ADA and similar planning for diverse needs
From: Lynn Nadeau (
Date: Tue, 18 Jan 2000 14:12:40 -0700 (MST)
Call your local planning and building department (the code-compliance 
folks), and they should be glad to copy off for you the several pages on 
bathrooms and entrances, etc. Architects also typically have books of 
this information. 

Doorway width. 36" is ideal, 32" acceptable (check on 30"). (Here's one 
we overlooked at first:) Also needs a certain clearance to the side of 
the doorknob, so a wheelchair user can get in position to use the 

Lavatory- needs a 5' diameter "turning circle" clear on the floor. 
Allowed to overlap (12" I think) with the door swing trajectory. Certain 
small overlap with toilet bowl and wash basin. Basically, this translates 
into a 6'x8' bathroom floor, if you have a toilet, wash basin, and 
in-swinging door. 

Grab bars in toilet corner. Additional requirements if you have a shower. 

Sink catalogues have listings of sinks which can be used with the 
required clearances for undersink space. The Kohler Farmington model is 
an example of a residential model (ie moderately priced) which can be 
used. Faucet handles can be the big "wrist-blade" type, but other 
right-angle type handles also qualify--- again, the plumbing 
manufacturers often have items coded for ADA compliance. 

Entries: Need level approach or acceptable ramping. At least one entry on 
our CH had to meet this criterion, but not all of them. Not that you 
mightn't want them all to comply. 

Other thoughts, while not necessarily prescribed by codes:
Think of visual and hearing disabilities, as well as hearing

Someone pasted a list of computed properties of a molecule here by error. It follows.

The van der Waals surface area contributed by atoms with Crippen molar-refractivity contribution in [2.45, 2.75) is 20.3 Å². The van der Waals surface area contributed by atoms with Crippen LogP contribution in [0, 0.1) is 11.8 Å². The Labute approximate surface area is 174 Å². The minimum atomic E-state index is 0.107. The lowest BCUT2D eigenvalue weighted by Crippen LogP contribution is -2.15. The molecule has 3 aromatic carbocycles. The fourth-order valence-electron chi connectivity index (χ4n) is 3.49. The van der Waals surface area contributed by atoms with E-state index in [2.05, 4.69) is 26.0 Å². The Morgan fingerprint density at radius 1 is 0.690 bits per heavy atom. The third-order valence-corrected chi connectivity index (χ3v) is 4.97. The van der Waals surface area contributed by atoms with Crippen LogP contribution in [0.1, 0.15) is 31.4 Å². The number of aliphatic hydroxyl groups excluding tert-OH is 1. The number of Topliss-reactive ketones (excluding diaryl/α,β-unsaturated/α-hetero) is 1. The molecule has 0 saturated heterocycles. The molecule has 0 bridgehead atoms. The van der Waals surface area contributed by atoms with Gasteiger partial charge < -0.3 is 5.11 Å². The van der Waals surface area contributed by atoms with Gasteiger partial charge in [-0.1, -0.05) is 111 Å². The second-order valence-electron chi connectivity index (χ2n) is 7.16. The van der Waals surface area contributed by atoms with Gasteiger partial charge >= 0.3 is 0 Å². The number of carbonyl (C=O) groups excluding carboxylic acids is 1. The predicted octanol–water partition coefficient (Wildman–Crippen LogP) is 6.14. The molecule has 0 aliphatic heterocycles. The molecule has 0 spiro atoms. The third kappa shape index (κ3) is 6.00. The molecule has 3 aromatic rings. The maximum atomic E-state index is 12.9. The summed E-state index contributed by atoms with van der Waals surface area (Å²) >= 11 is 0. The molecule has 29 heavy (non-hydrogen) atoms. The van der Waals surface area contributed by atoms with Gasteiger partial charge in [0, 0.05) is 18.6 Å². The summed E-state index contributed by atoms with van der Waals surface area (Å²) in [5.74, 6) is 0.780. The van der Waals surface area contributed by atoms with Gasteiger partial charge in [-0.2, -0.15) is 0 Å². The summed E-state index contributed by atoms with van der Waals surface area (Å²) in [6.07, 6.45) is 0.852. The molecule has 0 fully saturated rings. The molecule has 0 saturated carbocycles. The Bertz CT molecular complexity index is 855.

disabilities. Avoid tripping hazards, for those with impaired vision, and 
also have enough light for those who need more, in general. 
For hearing, and for general purposes, put money and thought into 
acoustics, especially in the dining room. Consider built-in wiring for 
speakers, microphones, etc. 
Allergies are another consideration. We decided on a built-in vacuum 
system, for several reasons, including allergens. Choice of building and 
finishing materials has allergy impacts, too. 

Think too of people who are very tall or very short. A lower counter or 
island in the kitchen prep area. Step stools. Big heavy people-- some 
sturdy, broad, seating.

More subtle yet, but a factor for many people, is the impact of sound and 
light. Avoid commercial refrigeration, which is often regretted for its 
noisiness in common houses. Consciously choose models of exhaust fans, 
heating fans, dimmer switches, fluorescent fixtures, and other items 
which give acceptable background noise levels. Timer switches are another 
item which can make such noise. (Can you tell, I am one who is really 
sensitive to this stuff? But it can be controlled-- my house is really 

Think about light glare. Exterior fixtures should be installed and shaded 
in ways that keep the light going downward, and not shining in neighbors' 
eyes. Interior lights can also glare to neighbors, unless there is some 
shading or window shades.

Thinking ahead on matters like this allows it to be handled in the 
initial construction, which is much easier than trying to retrofit 

Lynn Nadeau
RoseWind Cohousing
Port Townsend WA
the "detail queen" of our on-going CH construction 
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